In addition, the overall budget has continued to shrink from $28.6 billion in 2008 to $25.4 billion in 2013. In addition, the budget in 2008 also had $1.2 billion in one-time money compared with none in 2013. Both of these facts are something to be very proud about.

Much of the credit should go to the Fiscal Hawks, who worked very hard over the past 6 years and were undeterred in their pursuit of a fiscally responsible agenda. Some of their achievements include lowering the expenditure level from $15.6 billion to $12.9 billion, requiring the revenue estimating conference to recognize all sources of funds to limit appropriation of contingencies and nonrecurring revenue and requiring general appropriation bills to have separate recommendations for discretionary and non-discretionary spending.

The Hawks were also helped with some out-of-the-box thinking from Rep. Joel Robideaux with respect to increasing the conference committee for HB 1, so that the diverse elements had a seat the table and, earlier, for crafting a revenue package that Republicans could support. These contributions and others, including spiking the income tax phaseout, led to Rep. Robideaux winning the Doc Hudson award (which is a really special thing that the House does in honor of a very special former member.)

But all the members of the legislature deserve credit for defying conventional expectations, including the budget conference leadership of both chambers, Senators John Alario, Jack Donahue and Eddie Murray and Representatives Chuck Kleckly, Jim Fannin, Lance Harris, Katrina Jackson, John Bel Edwards and Cameron Henry. As said earlier, everyone put in a lot of time and had to give a bit to reach a compromise.

Hopefully, this cooperation can continue onward as the state continues to face issues and challenges. Despite reductions in state spending, there is still widespread concern as to whether Louisiana is receiving the adequate bang for the buck on its expenditures. I would think that a  future goal would be to try to evaluate expenditures, including tax expenditures, to see if Louisiana is receiving the appropriate ROI or return on its investment. Businesses can quickly determine whether or not they are receiving sufficient ROI and quickly change their strategy. Why can’t Louisiana be focused on outcomes for both its direct expenditures as well as its tax expenditures.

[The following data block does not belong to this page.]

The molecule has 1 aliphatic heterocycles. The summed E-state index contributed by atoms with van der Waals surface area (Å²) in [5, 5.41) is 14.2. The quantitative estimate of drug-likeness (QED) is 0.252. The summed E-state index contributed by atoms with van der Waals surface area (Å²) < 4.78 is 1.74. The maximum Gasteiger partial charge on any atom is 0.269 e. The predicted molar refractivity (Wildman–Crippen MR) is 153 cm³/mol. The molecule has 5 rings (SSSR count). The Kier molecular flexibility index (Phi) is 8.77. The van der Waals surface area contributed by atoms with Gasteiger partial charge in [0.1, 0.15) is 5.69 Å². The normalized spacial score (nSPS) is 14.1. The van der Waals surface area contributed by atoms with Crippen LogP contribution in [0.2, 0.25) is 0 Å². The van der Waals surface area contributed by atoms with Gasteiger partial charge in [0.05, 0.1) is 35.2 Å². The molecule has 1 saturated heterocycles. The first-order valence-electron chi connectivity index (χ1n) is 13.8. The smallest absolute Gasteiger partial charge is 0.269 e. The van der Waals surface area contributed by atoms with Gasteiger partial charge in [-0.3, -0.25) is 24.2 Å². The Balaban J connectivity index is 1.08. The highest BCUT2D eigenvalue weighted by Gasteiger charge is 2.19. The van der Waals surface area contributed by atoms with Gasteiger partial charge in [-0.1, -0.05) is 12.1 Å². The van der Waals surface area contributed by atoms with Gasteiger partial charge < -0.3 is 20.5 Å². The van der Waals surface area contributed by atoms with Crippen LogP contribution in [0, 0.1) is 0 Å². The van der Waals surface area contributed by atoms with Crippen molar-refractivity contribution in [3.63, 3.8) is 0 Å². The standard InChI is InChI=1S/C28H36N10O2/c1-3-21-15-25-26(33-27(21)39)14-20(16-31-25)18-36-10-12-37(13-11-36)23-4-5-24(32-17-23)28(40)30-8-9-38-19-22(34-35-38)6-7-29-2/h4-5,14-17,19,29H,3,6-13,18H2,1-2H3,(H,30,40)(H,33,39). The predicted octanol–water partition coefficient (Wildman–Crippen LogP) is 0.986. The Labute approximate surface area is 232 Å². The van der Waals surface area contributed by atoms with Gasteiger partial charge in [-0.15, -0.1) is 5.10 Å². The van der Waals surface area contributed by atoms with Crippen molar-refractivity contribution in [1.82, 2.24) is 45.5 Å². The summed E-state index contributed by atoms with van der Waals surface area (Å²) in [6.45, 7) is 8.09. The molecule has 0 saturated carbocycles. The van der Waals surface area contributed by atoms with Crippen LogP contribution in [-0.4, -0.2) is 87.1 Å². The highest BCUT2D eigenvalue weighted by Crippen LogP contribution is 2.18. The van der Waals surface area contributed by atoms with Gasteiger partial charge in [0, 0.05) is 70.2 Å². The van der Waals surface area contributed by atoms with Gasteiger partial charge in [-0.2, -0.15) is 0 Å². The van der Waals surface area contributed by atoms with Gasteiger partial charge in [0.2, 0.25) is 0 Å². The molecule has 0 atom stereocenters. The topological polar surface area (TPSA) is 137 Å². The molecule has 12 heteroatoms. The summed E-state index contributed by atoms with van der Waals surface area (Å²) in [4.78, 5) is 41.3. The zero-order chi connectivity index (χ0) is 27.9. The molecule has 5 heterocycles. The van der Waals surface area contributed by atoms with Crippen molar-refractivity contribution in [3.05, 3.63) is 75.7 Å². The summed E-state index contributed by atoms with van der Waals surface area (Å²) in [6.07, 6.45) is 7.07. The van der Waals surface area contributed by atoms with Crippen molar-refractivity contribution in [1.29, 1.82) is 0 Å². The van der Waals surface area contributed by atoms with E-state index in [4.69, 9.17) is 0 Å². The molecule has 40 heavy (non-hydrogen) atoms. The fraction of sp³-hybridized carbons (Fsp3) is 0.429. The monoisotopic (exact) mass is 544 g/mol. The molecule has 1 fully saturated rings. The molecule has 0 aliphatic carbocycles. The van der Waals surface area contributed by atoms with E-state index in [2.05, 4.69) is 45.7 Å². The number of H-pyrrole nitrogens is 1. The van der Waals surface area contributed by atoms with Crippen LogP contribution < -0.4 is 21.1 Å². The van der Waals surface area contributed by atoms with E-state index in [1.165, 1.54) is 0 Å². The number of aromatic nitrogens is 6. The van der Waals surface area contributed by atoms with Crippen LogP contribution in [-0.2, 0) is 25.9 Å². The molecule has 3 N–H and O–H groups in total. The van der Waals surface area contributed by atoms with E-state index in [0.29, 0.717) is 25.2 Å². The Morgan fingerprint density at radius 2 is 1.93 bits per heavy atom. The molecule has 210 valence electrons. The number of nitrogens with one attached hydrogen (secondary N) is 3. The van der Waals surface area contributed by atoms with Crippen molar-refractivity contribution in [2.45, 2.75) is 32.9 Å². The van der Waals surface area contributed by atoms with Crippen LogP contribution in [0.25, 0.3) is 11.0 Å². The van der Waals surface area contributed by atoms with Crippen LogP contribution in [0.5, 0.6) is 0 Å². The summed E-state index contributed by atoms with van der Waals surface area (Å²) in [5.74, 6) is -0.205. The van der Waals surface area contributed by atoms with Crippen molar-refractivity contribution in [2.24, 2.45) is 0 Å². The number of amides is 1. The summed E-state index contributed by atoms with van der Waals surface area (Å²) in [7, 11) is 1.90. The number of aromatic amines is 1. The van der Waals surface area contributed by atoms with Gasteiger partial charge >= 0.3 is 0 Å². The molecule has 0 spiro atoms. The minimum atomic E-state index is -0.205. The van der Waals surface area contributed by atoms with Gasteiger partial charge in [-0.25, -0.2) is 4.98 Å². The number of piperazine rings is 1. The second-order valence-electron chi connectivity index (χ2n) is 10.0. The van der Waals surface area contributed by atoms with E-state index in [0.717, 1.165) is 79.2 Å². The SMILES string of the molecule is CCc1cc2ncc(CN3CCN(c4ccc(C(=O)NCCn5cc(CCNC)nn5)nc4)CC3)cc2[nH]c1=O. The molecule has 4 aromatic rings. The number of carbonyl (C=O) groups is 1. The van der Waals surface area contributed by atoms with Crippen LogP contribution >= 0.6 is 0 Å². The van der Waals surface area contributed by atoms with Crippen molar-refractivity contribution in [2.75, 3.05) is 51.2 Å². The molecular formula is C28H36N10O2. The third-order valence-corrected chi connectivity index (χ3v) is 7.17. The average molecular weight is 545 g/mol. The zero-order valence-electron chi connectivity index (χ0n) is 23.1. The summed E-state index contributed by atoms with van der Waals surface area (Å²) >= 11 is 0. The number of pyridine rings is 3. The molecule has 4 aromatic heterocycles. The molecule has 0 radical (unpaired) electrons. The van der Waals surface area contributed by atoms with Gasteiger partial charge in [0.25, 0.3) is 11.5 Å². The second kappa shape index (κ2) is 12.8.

Tim Burns, State Representative

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Another Budget Standoff

Yet another legislative session is ending with a House and Senate budget standoff over fiscal practices and state spending.

The heart of the issue is the use of nonrecurring revenues for recurring expenditures, which would certainly violate Sarbanes-Oxley if the state were a publicly traded private enterprise, but doesn’t apparently violate the Louisiana Constitution. Most of us are not necessarily against squeezing out revenues during a difficult year or two, but continual use of nonrecurring and contingent revenues is certainly not a sound budget practice.

That’s why hopefully the Senate will agree to the House version HB 437, which settles the yearly recurring vs. nonrecurring revenue spat by providing that the Revenue Estimating Conference (REC) report shall include a forecast of all funds as defined in Art. VII, Sec. 10 (J) of the Const. of La., with an estimate of money available for appropriation from each dedicated fund. In addition, the proposed law also provides that the REC may designate as nonrecurring, money available for appropriation from any source that is defined in law as nonrecurring.

By placing this important function in the hands of the constitutionally created REC, which requires the input of an economist, we have the best shot at responsible budget practices for years to come.

That and reducing the expenditure of one time money to under next year’s surplus (the cap) could avoid a special session.

Lets see what happens.

Tim Burns
State Representative